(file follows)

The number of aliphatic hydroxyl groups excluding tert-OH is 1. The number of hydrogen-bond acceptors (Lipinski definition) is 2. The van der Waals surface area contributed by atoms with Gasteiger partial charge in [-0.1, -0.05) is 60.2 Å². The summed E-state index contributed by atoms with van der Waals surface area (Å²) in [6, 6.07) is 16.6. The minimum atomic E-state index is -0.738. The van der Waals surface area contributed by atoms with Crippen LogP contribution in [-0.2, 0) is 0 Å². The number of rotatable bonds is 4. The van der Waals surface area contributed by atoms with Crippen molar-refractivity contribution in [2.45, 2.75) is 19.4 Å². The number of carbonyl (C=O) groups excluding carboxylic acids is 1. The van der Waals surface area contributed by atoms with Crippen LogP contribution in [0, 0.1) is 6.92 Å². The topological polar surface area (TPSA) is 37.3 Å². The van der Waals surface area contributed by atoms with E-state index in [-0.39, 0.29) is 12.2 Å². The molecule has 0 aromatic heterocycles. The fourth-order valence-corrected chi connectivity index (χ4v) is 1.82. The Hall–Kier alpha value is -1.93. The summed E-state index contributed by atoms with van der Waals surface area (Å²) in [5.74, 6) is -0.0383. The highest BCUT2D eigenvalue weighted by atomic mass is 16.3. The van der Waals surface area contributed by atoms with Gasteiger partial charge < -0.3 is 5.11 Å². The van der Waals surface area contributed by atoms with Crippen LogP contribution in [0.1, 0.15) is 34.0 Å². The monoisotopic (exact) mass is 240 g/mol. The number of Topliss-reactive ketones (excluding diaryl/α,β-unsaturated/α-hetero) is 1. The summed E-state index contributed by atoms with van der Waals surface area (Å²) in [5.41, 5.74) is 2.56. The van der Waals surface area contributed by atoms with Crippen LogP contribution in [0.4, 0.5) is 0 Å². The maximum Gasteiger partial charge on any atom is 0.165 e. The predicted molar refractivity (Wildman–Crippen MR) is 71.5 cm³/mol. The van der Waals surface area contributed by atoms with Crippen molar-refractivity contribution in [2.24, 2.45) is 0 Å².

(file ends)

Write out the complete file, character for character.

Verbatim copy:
The number of aliphatic hydroxyl groups excluding tert-OH is 1. The number of hydrogen-bond acceptors (Lipinski definition) is 2. The van der Waals surface area contributed by atoms with Gasteiger partial charge in [-0.1, -0.05) is 60.2 Å². The summed E-state index contributed by atoms with van der Waals surface area (Å²) in [6, 6.07) is 16.6. The minimum atomic E-state index is -0.738. The van der Waals surface area contributed by atoms with Crippen LogP contribution in [-0.2, 0) is 0 Å². The number of rotatable bonds is 4. The van der Waals surface area contributed by atoms with Crippen molar-refractivity contribution in [2.45, 2.75) is 19.4 Å². The number of carbonyl (C=O) groups excluding carboxylic acids is 1. The van der Waals surface area contributed by atoms with Crippen LogP contribution in [0, 0.1) is 6.92 Å². The topological polar surface area (TPSA) is 37.3 Å². The van der Waals surface area contributed by atoms with E-state index in [-0.39, 0.29) is 12.2 Å². The molecule has 0 aromatic heterocycles. The fourth-order valence-corrected chi connectivity index (χ4v) is 1.82. The Hall–Kier alpha value is -1.93. The summed E-state index contributed by atoms with van der Waals surface area (Å²) in [5.74, 6) is -0.0383. The highest BCUT2D eigenvalue weighted by atomic mass is 16.3. The van der Waals surface area contributed by atoms with Gasteiger partial charge < -0.3 is 5.11 Å². The van der Waals surface area contributed by atoms with Crippen LogP contribution in [0.1, 0.15) is 34.0 Å². The monoisotopic (exact) mass is 240 g/mol. The number of Topliss-reactive ketones (excluding diaryl/α,β-unsaturated/α-hetero) is 1. The summed E-state index contributed by atoms with van der Waals surface area (Å²) in [5.41, 5.74) is 2.56. The van der Waals surface area contributed by atoms with Crippen LogP contribution in [0.4, 0.5) is 0 Å². The maximum Gasteiger partial charge on any atom is 0.165 e. The predicted molar refractivity (Wildman–Crippen MR) is 71.5 cm³/mol. The van der Waals surface area contributed by atoms with Crippen molar-refractivity contribution in [2.24, 2.45) is 0 Å².